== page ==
White (1785-1806), the son of a butcher, was born in Nottingham, England. His juvenile verses attracted the attention of generous patrons, particularly Mr. Southey. At seventeen he published a volume of poems. He had got admission to the University of Cambridge, and was fast acquiring distinction, when too much brain-work terminated his life. Southey wrote a brief biography of him, and edited his Remains; and Byron consecrated some spirited lines to his memory, from which we quote the following:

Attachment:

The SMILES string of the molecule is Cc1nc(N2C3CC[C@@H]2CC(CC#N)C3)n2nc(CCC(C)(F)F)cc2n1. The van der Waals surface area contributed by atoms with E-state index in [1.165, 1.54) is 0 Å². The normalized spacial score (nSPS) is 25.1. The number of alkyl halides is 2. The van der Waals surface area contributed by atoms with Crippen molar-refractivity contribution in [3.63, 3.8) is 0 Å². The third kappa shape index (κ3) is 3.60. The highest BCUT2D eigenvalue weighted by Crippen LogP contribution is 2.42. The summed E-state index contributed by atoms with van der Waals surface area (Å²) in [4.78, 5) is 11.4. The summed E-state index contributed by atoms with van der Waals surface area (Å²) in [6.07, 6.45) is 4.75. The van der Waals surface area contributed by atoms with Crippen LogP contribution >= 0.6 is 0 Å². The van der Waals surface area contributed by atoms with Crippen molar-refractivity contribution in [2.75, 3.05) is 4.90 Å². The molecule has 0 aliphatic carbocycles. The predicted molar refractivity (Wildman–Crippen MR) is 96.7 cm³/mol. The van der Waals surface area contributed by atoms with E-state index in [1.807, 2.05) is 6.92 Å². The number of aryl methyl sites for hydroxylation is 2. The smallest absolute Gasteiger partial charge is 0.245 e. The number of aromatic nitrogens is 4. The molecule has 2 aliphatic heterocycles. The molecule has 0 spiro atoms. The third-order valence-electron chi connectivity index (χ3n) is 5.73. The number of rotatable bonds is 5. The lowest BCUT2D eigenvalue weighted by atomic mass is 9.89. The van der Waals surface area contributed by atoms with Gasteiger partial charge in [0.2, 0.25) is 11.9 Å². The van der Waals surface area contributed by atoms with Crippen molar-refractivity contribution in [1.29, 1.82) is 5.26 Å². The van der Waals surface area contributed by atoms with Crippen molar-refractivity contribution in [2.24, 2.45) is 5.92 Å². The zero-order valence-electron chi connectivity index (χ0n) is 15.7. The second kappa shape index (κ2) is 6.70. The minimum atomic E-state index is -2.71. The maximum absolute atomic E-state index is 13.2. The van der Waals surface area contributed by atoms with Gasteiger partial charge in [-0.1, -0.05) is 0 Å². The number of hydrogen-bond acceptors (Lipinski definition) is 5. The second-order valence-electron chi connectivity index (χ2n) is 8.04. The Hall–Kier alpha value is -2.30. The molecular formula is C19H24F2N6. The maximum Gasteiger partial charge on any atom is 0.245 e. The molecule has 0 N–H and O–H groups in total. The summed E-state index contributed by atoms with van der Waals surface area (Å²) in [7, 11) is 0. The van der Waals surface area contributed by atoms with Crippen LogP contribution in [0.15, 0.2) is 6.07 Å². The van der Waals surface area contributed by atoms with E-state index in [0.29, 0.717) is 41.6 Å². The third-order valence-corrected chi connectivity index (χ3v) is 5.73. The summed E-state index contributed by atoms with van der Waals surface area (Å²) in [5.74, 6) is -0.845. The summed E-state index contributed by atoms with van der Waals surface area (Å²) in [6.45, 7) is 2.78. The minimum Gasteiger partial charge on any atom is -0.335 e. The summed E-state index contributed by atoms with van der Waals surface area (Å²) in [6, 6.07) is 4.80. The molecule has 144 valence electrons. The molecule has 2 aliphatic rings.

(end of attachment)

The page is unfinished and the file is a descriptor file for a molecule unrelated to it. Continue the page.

So the struck eagle, stretched upon the plain,
No more through rolling clouds to soar again,
Viewed his own feather on the fatal dart,
And winged the shaft that quivered to his heart.
(See the two lines by Katherine Phillips, page 119 of this volume ["And meets that eagle's destiny whose breast | Felt the same shaft which his own feathers drest"].) A tablet to White's memory, with a medallion by Chantrey, was placed in All Saints' Church, Cambridge, England, by a young American, Francis Boot of Boston. In judging White's poetry we must remember that it was all written before his twentieth year.